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02/27/2013

Udall, Heinrich, and Lujan Listen to Local Voices in New Mexico

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Senator Heinrich, Senator Udall, and Congressman Lujan meeting with New Mexicans speaking out to protect Rio Grande del Norte and Columbine Hondo in Arroyo Seco

The hallmark of true representation is paying attention to the voices of the people you represent. Last Saturday in Arroyo Seco, New Mexico, Senators Tom Udall and Martin Heinrich and Congressman Ben Ray Lujan did just that. These members of Congress took time out of their schedules in Washington to visit a small town in their home state, holding a listening session to hear the voices of their constituents -- and what they heard was highly promising for the prospects of protecting our special places in the West.

The voices of the citizens gathered in Arroyo Seco were clear: They called on their elected officials to support permanent protections for both Rio Grande del Norte and Columbine Hondo, two key landscapes under threat and in need of conservation. It wasn't just conservation groups speaking out either -– it was land grant groups, long-time residents, hunting groups, a grazing permittee, a representative from the mountain-biking community, local mayors, and county commissioners. And each of these local stakeholders spoke passionately about why permanent protection is needed for the special places in their backyards –- and needed now.

The reasons all of these impassioned people spoke out are as diverse as their backgrounds and occupations. Mayor Ester Garcia, of Questa, comes from a family that has been living in the area for centuries. As she spoke to some of the most powerful officials in the state, Mayor Garcia emphasized the importance of cultural uses of the land, from hunting and fishing to herb gathering. We need to "protect wilderness," said Garcia, "so our watersheds are protected for future generations."

Cisco Guevara, owner of Los Rios River Runners and a local business leader with deep roots in the community, declared that "protecting land and water areas such as Rio Grande del Norte and Columbine Hondo would be a boon for local businesses."

Chuck Howe, the president of National Veterans' Wellness and Healing Center, discussed the inherent healing benefits of the land around Taos, especially for those in the program he runs.

To these New Mexicans, preserving these lands means protecting so many things: the creatures that move through them, the stunning landscapes and their holistic benefits, and the jobs and revenue that are created by having visitors flock to your community to see some of the nation's most beautiful wild areas.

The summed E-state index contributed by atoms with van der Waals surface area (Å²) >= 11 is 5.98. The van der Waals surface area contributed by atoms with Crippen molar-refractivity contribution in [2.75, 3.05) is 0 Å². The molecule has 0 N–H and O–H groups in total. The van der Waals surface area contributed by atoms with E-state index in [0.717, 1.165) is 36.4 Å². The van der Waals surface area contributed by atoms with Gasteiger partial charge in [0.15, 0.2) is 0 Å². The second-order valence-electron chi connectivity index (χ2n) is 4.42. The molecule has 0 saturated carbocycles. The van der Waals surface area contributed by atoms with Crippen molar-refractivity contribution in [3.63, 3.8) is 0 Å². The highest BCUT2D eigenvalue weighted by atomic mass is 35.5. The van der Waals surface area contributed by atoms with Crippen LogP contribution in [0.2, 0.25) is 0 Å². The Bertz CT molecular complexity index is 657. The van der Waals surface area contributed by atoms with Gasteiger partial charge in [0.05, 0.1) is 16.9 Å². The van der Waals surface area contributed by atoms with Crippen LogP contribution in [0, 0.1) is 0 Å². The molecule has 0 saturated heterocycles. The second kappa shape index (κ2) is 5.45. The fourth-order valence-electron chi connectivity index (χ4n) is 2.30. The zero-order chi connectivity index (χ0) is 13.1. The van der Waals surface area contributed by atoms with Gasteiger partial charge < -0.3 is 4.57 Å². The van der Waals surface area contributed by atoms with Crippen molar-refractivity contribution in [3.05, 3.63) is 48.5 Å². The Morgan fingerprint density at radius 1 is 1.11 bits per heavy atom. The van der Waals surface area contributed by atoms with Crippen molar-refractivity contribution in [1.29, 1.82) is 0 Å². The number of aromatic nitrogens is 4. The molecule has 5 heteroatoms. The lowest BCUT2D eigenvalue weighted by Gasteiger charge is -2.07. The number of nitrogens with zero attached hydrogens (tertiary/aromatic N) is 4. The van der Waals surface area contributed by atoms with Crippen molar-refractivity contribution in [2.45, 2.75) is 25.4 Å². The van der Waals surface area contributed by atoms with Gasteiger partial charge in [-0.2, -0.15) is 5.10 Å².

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Congressman Lujan's message thanking local Sierra Club volunteers for their efforts to protect Rio Grande del Norte and Columbine Hondo

More than just those in attendance want New Mexico's wild places protected: the Sierra Club and coalition partners delivered 22,000 petition signatures requesting permanent protection for Rio Grande Del Norte.

The good news is the legislators got the message. Senator Heinrich ended the meeting by saying, "How impressive this group is. It is incredible. It is moving." He said he is convinced that protection of Rio Grande del Norte and Columbine Hondo "will happen" but may take time. "With this group, there is nothing we can't get done," he stated.

Congressman Lujan emphasized that bringing together groups that in the past did not have common ground is "extraordinary." "Finding a way to feed our acequias -- these veins -- is very important to traditional communities," he stated. "We need to open the floodgates in our minds. There is a lot more of that needed at the federal level."

The broad support in New Mexico for protection of Rio Grande Del Norte is exactly why Udall, Heinrich, and Lujan introduced legislation earlier this month. That bill would protect about 235,000 acres of critical animal habitat, a vital source of water for the entire state, and a heavily visited recreation area. The legislation would also allow for continued grazing, hunting, gathering of firewood, and other traditional uses. 

"Getting bills over the crossing line is like going down a river on a raft," Senator Udall stated, referring to the constantly changing landscape one faces. He assured those present that, when it comes to permanent protection for these places, "we will get this stuff done."

The Sierra Club applauds these dedicated leaders for their commitment to these amazing landscapes, particularly Rio Grande Del Norte. While passing such significant legislation in a Congress that seems to be unable to achieve much will be a challenge, their efforts are key to building momentum for permanent protection.

It is a momentum that President Obama can continue with the simple stroke of a pen. Using his power under the Antiquities Act, President Obama can build on this amazing grassroots momentum and ensure that Rio Grande del Norte is protected for generations to come, while also taking a huge step in building his own conservation legacy.

Senators Udall and Heinrich and Congressman Lujan made it clear that they’ve heard the voices of their constituents by supporting protection for these special places. Now President Obama can do the same. That's why we are respectfully asking President Obama to show strong leadership by listening  to these diverse voices from across New Mexico and our country –- start your conservation legacy by making Rio Grande Del Norte a national monument. Now is the time.

-- Drew Ball, Senior Representative, Sierra Club Lands Legacy Campaign

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